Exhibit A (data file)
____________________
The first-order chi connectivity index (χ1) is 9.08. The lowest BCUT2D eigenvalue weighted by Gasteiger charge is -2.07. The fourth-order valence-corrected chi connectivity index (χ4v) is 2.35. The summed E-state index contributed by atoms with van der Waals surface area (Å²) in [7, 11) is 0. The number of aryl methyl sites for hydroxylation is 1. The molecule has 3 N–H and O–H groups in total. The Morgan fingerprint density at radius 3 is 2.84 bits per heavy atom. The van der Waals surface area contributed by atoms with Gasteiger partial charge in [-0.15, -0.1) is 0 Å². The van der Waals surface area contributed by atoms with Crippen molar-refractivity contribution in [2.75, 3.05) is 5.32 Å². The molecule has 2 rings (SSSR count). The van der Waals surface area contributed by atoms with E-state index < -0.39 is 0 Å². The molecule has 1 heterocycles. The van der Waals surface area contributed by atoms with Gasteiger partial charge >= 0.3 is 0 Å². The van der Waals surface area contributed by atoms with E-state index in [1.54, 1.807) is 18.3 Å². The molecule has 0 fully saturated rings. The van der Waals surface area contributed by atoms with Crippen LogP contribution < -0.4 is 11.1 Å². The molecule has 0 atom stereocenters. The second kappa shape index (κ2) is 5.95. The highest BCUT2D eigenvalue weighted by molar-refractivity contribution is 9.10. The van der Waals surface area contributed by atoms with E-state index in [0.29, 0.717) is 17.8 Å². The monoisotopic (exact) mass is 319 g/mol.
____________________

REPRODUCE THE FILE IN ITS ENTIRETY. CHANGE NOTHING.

The first-order chi connectivity index (χ1) is 9.08. The lowest BCUT2D eigenvalue weighted by Gasteiger charge is -2.07. The fourth-order valence-corrected chi connectivity index (χ4v) is 2.35. The summed E-state index contributed by atoms with van der Waals surface area (Å²) in [7, 11) is 0. The number of aryl methyl sites for hydroxylation is 1. The molecule has 3 N–H and O–H groups in total. The Morgan fingerprint density at radius 3 is 2.84 bits per heavy atom. The van der Waals surface area contributed by atoms with Gasteiger partial charge in [-0.15, -0.1) is 0 Å². The van der Waals surface area contributed by atoms with Crippen molar-refractivity contribution in [2.75, 3.05) is 5.32 Å². The molecule has 2 rings (SSSR count). The van der Waals surface area contributed by atoms with E-state index < -0.39 is 0 Å². The molecule has 1 heterocycles. The van der Waals surface area contributed by atoms with Gasteiger partial charge >= 0.3 is 0 Å². The van der Waals surface area contributed by atoms with E-state index in [1.54, 1.807) is 18.3 Å². The molecule has 0 fully saturated rings. The van der Waals surface area contributed by atoms with Crippen LogP contribution < -0.4 is 11.1 Å². The molecule has 0 atom stereocenters. The second kappa shape index (κ2) is 5.95. The highest BCUT2D eigenvalue weighted by molar-refractivity contribution is 9.10. The van der Waals surface area contributed by atoms with E-state index in [0.29, 0.717) is 17.8 Å². The monoisotopic (exact) mass is 319 g/mol.